The Twilight Blues
with apologies to Ray Bradbury
It’s changed hands a few times, I’ll give you that. I swore I’d never set foot in the place again. But Maya knew all those years ago, when she painted a future that I couldn’t have imagined for myself, not even in my tamest dreams. She never really introduced herself but I call her Maya. I remember them all, but I’m not good with names. Like I said, it’s been a while.
“Oh, you’ll be back,” she said. “We were just as adamant as you, once upon a time, now look at us . . .”
A nod of her head set her platinum blond hair swaying and I followed the sweep of her gaze, taking in the scene: a trendy wine bar --one of several that had sprung up like neon green or electric blue toadstools, seemingly overnight -- a humming pylon-wire of voices, crackling here and there with the strangely discordant laughter of women of a certain age. They were seated cosily in nooks, in twos or threes. Others were overtly or awkwardly alone, draped like stoles, or propped like just-in-case umbrellas. Not a man in sight, apart from the bartender who leant in so graciously to each request, and found a compliment at the bottom of every glass he polished. There were tips to be made, after all. I’d stumbled in out of the cold with some time to kill before my train and had been nursing a chardonnay for a little too long when Maya appeared at my side, as much shadow as faux leather. From the lines around her eyes and mouth I guessed she was in her late fifties. When she lit up a cigarette she put it to her lips as if she was puckering up for a kiss. Back then, the ban on smoking in enclosed public spaces was some boy-politician’s pipe dream. Zuckerberg might have just about been a twinkle in his daddy’s eye but the selfie (and its requisite pout) wasn’t even a thing.
“Take a good look around,” she said, husky with Blue Nun and nicotine. “One day all this will be yours . . .”
“I don’t understand – ”
“We’re all alone now, every last one of us.”
“Ah, divorcees? It’s some kind of club?” I had drained my glass and was trying, discreetly, to reach for my coat.
“Really, all of you? Widows?”
Maya drew closer, her brow almost touching mine. “Not as such. But of sorts.”
“Take Linda.” She gestured towards a red-head in a sleek emerald dress, “Her husband is a member of the Hillman Imp Owners’ Club.”
“Ahhh,” I said, pretending to understand.
“Carole, over there. The tall one in the jumpsuit . . . she goes home most nights to a G and T or three and a Chihuahua. If hubby’s not playing golf he’s watching it, or practising his swing in the home office."
“Susan . . .” She pointed to a thin-faced woman, elbows on the bar, her chin cupped in her hands. In the jellyfish play of light from a lava lamp she looked like she was re-enacting Munch’s The Scream. “She holidays alone because he can’t leave the garden to itself. Do you know he winkles every individual weed out of his lawn by hand?”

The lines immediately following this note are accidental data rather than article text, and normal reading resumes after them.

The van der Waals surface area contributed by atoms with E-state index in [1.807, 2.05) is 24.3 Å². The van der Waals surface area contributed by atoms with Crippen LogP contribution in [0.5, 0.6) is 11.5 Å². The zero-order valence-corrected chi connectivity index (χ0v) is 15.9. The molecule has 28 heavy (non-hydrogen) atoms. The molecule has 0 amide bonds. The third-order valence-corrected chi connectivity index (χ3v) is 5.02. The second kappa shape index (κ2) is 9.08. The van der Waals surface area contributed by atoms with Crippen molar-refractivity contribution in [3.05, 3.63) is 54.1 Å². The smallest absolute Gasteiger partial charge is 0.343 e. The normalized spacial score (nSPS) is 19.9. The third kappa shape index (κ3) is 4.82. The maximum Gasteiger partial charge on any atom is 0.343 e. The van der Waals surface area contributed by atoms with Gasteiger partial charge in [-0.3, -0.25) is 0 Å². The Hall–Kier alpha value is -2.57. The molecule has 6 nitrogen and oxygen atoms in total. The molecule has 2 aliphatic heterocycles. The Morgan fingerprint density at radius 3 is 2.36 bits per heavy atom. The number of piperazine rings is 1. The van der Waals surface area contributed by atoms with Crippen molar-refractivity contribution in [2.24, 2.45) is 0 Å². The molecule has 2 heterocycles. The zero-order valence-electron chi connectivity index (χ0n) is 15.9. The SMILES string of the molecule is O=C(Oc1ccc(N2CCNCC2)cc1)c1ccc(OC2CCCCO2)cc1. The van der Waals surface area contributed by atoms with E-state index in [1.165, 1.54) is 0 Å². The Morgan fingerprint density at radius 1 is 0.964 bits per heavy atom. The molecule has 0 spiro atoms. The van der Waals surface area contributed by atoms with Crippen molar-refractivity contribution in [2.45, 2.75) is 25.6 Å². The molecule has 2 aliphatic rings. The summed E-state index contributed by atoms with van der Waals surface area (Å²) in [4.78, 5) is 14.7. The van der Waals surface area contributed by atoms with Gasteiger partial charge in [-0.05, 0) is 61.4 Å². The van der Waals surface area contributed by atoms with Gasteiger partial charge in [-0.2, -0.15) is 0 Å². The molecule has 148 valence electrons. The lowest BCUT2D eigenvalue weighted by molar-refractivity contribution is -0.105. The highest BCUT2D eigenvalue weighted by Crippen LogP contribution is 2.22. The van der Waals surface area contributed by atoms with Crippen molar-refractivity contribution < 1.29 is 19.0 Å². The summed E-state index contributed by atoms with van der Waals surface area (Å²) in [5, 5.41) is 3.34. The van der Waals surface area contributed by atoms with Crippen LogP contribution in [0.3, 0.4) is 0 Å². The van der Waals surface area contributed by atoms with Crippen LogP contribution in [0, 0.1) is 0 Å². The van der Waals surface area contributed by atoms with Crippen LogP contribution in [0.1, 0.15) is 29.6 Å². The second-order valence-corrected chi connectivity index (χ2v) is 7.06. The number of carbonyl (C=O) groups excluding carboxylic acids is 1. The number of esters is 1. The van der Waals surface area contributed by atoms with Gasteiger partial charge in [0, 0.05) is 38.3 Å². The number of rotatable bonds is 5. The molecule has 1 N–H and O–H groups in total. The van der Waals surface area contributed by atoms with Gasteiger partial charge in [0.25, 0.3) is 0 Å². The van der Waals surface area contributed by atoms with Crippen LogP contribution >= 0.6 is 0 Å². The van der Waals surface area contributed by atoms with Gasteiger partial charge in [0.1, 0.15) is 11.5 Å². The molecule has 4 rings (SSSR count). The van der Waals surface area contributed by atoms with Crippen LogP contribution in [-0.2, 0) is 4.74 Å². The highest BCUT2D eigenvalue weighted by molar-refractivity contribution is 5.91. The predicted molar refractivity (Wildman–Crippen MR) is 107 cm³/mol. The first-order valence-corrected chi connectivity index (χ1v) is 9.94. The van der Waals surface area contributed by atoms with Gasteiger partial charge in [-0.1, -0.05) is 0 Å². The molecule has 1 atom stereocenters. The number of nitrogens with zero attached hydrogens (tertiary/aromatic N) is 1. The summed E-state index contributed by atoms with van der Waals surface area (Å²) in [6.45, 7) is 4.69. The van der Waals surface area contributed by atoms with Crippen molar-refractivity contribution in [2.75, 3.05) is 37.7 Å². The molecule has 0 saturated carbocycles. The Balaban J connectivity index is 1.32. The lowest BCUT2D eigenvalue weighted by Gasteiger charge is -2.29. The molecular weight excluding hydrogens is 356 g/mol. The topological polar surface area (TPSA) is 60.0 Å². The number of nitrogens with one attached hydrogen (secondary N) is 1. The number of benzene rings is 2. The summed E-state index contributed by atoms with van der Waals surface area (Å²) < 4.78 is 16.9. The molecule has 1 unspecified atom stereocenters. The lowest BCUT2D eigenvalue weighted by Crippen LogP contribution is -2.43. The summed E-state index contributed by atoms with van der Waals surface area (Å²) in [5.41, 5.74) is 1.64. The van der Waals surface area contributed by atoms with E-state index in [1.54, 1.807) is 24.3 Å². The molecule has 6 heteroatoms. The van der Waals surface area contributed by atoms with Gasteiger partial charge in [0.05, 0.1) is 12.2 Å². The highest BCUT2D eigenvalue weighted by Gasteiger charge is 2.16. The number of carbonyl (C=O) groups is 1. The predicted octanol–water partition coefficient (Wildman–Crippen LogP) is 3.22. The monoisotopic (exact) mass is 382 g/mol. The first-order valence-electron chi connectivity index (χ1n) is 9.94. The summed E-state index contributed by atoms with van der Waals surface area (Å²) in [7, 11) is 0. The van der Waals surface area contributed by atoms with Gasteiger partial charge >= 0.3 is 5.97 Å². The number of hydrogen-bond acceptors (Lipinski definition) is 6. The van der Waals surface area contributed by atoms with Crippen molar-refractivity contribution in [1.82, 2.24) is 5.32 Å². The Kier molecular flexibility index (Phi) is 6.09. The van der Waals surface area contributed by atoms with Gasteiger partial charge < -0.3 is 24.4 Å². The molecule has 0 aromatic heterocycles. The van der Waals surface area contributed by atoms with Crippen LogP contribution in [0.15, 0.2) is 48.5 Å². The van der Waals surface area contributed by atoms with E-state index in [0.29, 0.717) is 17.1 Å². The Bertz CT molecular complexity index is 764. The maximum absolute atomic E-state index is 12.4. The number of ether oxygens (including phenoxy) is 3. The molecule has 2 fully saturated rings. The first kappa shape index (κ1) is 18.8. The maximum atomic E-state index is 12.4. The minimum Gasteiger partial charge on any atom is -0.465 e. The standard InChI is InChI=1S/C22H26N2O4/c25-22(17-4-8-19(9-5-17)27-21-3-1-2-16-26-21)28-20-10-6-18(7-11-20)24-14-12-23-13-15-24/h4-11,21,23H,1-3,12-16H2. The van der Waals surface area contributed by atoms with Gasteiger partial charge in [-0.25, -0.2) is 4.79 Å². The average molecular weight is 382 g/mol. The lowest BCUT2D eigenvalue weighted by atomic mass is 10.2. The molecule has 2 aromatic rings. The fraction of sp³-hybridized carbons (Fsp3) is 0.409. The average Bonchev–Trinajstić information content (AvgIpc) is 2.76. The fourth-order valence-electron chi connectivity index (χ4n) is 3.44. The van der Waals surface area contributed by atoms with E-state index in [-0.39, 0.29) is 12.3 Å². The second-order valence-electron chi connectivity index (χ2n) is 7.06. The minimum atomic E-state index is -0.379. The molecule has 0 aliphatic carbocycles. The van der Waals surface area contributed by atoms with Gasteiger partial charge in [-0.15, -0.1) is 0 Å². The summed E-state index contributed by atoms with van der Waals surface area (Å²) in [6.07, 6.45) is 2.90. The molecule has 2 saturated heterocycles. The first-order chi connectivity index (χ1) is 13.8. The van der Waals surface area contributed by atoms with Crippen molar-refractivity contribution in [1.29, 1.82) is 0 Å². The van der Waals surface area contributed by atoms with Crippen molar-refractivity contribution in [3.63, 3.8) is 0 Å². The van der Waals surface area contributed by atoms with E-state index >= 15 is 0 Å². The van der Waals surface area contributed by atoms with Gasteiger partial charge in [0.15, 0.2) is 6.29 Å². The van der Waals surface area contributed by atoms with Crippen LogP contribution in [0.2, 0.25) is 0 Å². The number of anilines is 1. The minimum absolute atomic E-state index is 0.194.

She opened her handbag and, without looking inside, pulled out something and held it up for me to see. A gold lipstick case. She wound it up ceremoniously. A relic, I imagined, barely used.
“Revlon’s Fire and Ice" she said, wistfully, “My favourite red. That night was like every other night when I slipped on my stilettos and prepared to knock ‘em dead. The turning point. We all have one. You only have to ask and it’ll come straight to hand. We carry it with us wherever we go.”
Once more, I followed her verbal tour of the room.
“For Blanche it’s a bus ticket. Peggy has a dance card. His was the last name. The writing’s all fancy, much like his footwork so she says . . . Go on, find yours!”
Slowly I unfastened the catch on my bag. I’d had enough of this nonsense.
“Now don’t you be looking!” she laughed, draining her wine glass.
Immediately the thing found me. It was like fluff to sticky fingers. I tried to shake it off, but she knew. Reluctantly, I took it out. An old cheque book, nothing but stubs, from my last few months as a singleton. Of course, we’d opened a joint account. That’s what people do. What’s yours is mine, we’d said. I smiled, thinking how I’d practised my new signature over and again. Yet still, how many cheques I’d spoiled as a newlywed, dashing off my maiden name. I’d meant to throw it away. There was no reason to keep it.
With a satisfied wiggle, Maya adjusted herself on her stool. I remember how the bar suddenly fell quiet. The widows had all stopped talking at once. Then, in a split second, there they were again, chatting among their lost selves, remembering that youth with the roguish smile, making eyes with the past.
transposing blues scales
as day becomes dusk . . .
the song you wrote for me
was all about you
"The Twilight Greens" is a short story in the collection, We'll Always Have Paris, published February 3rd 2009 by William Morrow.